The launch of the African Continental Free Trade Area (AfCFTA) negotiations in 2015 was distinctive in that AU Heads of State and Government agreed that negotiations on trade in goods and services would be carried out simultaneously. Until then, the practice had generally been to negotiate trade in goods first, then services. However, the negotiations do not end there; because, at the start of the process in 2015, the AU set the tone for a deeper level of integration by committing to tackle some of the so-called âWTO-plusâ issues in a second phase of the negotiations. These issues include, but are not limited to, investment, competition policy, and intellectual property rights (IPRs). E-commerce and digital commerce could be another problem.
I will therefore focus more on competition policy. The second phase of negotiations is to focus on competition law and policy to facilitate free trade. In the absence of policies regulating the anti-competitive behavior of both domestic and foreign firms, in particular, firms may tend to abuse their dominant market position through cartels, predatory practices and tacit bargaining agreements. market sharing, resulting in reduced consumer choice and often lower quality and higher prices. Such practices harm consumers and small businesses and can interfere with the efficient functioning of markets, ultimately reducing economic dynamism and growth. Competition policy aimed at promoting fair and healthy competition can thus ensure efficient market outcomes and increased opportunities for small and medium-sized enterprises to thrive.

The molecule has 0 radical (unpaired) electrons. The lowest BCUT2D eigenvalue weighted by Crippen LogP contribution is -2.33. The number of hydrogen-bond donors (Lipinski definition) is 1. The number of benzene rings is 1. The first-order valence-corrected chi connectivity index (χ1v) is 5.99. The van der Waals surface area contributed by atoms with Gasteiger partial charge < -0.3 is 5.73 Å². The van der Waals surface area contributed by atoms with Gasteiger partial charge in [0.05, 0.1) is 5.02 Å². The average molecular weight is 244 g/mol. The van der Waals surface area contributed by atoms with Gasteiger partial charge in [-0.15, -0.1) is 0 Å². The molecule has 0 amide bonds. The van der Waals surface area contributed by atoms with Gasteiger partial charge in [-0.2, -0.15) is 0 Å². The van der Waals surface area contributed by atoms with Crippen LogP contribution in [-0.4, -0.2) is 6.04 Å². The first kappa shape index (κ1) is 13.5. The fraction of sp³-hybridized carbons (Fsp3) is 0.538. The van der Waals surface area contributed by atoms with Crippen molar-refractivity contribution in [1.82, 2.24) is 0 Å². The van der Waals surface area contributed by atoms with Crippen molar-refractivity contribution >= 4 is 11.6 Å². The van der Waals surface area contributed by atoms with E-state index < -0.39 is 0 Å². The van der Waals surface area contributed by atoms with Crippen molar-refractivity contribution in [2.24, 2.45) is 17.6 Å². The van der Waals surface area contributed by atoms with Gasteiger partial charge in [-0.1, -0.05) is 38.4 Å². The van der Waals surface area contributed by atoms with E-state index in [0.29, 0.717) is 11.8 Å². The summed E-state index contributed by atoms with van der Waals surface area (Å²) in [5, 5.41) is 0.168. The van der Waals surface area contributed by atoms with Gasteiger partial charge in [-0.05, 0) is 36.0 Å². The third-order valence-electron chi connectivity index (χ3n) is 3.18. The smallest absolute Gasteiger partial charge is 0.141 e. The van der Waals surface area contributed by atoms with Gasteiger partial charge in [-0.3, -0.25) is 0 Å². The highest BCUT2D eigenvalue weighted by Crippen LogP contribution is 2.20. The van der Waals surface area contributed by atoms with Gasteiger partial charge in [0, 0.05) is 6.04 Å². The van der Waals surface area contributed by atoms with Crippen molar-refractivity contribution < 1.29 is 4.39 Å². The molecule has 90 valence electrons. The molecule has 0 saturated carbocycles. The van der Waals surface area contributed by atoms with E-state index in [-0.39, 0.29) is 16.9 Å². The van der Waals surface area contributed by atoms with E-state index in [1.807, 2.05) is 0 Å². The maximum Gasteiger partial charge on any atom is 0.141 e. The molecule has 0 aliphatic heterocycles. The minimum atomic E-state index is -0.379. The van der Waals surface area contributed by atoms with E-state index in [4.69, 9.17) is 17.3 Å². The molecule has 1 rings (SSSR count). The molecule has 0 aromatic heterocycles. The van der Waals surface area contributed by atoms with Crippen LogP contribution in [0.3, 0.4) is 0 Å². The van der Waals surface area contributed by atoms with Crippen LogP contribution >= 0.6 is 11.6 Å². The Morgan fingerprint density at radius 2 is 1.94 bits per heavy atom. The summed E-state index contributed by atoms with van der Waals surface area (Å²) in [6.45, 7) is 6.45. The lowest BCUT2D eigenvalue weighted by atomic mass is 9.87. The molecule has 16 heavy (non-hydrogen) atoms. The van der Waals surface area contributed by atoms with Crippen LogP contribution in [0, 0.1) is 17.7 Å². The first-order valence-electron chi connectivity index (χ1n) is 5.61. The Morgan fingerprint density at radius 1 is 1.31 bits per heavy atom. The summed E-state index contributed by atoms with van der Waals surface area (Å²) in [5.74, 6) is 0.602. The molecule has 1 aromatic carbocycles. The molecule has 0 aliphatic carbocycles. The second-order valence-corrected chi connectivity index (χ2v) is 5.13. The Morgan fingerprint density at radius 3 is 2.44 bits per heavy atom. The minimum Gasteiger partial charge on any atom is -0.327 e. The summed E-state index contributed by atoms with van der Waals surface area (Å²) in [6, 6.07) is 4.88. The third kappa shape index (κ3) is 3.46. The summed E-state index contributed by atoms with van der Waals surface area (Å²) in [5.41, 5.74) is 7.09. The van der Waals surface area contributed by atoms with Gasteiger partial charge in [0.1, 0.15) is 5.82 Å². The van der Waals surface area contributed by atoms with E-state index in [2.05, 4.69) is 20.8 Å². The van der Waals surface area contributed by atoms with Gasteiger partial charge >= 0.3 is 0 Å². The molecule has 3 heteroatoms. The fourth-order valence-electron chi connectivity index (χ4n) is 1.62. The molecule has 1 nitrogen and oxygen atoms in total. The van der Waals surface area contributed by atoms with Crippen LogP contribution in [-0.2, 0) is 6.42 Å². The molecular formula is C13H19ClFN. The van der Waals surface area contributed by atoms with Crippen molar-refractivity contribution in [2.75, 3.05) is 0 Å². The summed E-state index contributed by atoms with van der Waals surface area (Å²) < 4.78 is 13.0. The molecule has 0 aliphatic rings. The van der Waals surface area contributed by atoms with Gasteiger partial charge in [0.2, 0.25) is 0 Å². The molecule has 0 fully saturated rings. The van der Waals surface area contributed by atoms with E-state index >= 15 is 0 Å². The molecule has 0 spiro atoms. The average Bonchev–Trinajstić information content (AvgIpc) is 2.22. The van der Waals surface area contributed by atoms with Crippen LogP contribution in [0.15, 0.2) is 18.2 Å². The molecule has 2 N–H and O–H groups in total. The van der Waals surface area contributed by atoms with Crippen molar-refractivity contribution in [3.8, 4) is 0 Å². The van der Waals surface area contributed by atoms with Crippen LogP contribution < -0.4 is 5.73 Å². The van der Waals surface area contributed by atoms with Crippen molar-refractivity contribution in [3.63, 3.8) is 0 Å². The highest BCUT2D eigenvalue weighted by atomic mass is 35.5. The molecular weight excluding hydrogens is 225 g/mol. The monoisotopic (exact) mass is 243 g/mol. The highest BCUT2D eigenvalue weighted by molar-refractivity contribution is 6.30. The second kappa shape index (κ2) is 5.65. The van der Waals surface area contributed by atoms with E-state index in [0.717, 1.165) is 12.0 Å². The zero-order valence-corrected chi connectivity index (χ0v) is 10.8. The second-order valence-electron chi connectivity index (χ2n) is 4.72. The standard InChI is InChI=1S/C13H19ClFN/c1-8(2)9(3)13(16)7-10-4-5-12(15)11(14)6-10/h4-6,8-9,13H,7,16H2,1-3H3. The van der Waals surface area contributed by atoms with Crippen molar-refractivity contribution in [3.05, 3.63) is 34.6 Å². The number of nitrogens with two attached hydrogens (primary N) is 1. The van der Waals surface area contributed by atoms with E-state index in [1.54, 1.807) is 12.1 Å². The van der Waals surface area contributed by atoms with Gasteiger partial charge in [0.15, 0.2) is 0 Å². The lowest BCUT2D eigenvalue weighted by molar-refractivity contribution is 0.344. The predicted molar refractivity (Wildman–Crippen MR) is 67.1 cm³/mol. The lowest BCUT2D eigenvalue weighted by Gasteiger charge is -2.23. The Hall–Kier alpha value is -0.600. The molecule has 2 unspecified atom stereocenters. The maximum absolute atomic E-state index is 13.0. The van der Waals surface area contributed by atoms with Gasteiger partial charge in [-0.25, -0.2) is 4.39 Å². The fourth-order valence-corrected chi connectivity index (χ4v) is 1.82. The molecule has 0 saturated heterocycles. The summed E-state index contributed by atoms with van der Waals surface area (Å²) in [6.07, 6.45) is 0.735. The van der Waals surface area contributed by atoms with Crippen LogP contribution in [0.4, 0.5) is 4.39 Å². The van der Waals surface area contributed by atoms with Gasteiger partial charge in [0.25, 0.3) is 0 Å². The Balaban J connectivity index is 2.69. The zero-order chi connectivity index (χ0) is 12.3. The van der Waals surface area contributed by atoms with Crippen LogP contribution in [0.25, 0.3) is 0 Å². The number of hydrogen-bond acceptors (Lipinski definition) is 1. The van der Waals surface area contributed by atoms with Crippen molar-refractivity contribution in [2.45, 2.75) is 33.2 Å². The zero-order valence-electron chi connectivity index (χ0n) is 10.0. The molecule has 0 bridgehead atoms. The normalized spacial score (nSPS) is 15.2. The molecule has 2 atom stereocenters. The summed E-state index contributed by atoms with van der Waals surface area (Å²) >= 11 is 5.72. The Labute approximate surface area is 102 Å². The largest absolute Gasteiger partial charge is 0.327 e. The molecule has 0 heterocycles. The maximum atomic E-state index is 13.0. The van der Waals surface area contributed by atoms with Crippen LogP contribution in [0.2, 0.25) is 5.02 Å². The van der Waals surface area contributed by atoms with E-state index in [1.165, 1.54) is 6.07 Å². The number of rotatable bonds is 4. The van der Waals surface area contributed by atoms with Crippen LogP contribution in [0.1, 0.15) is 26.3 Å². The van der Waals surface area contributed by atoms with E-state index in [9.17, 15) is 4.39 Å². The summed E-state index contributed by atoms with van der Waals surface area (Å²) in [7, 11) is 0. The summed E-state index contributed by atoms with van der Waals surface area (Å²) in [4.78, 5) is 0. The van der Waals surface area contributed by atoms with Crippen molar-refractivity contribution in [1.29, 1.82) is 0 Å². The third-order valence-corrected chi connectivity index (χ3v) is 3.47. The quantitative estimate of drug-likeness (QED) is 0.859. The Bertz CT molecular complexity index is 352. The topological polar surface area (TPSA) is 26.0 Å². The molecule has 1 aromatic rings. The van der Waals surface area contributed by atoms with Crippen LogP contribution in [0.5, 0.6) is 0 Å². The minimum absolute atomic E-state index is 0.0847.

In Africa, the need for “a common competition policy and law to protect and promote free competition and enable the harmonization of trade and investment laws and regulations across the region” has been identified. highlighted from the outset by the ECA (2004) in its first ARIA report. Recently, the same point has been reiterated by Luke and MacLeod (2017), who argue that the AfCFTA can serve as a vehicle to resolve cross-border competition concerns through a continental competition framework.
No goals have yet been set for the competition protocol, but it’s not hard to see that these should include the following:
1. Strengthen competition to promote market efficiency, inclusive growth and structural transformation of African economies;
2. Safeguard the gains from the liberalization of the AfCFTA by ensuring that they are not compromised by anti-competitive practices;
3. Strengthen the region’s capacity to cope with such practices;
4. Harmonize minimum standards of business conduct; and
5. Improve the governance and transparency of competition policy in Africa
However, the competition policy and the protocol may take a backlash due to a few challenges that may arise when attempting to implement. Indeed, there is a plethora of competition regimes and institutions across the continent, which an AfCFTA competition protocol will need to streamline. Twenty-three (23) countries have a competition regime applied by a competition authority. Of these, however, only 15 have comprehensive competition laws that are strictly enforced (World Bank, 2016). Ten countries have a competition law but no competition authority; 4 countries are at an advanced stage of developing competition law while the remaining 17 countries either have no competition law or are in the early stages of preparing one. Even among countries with competition laws, there are wide variations in content, coverage and substance.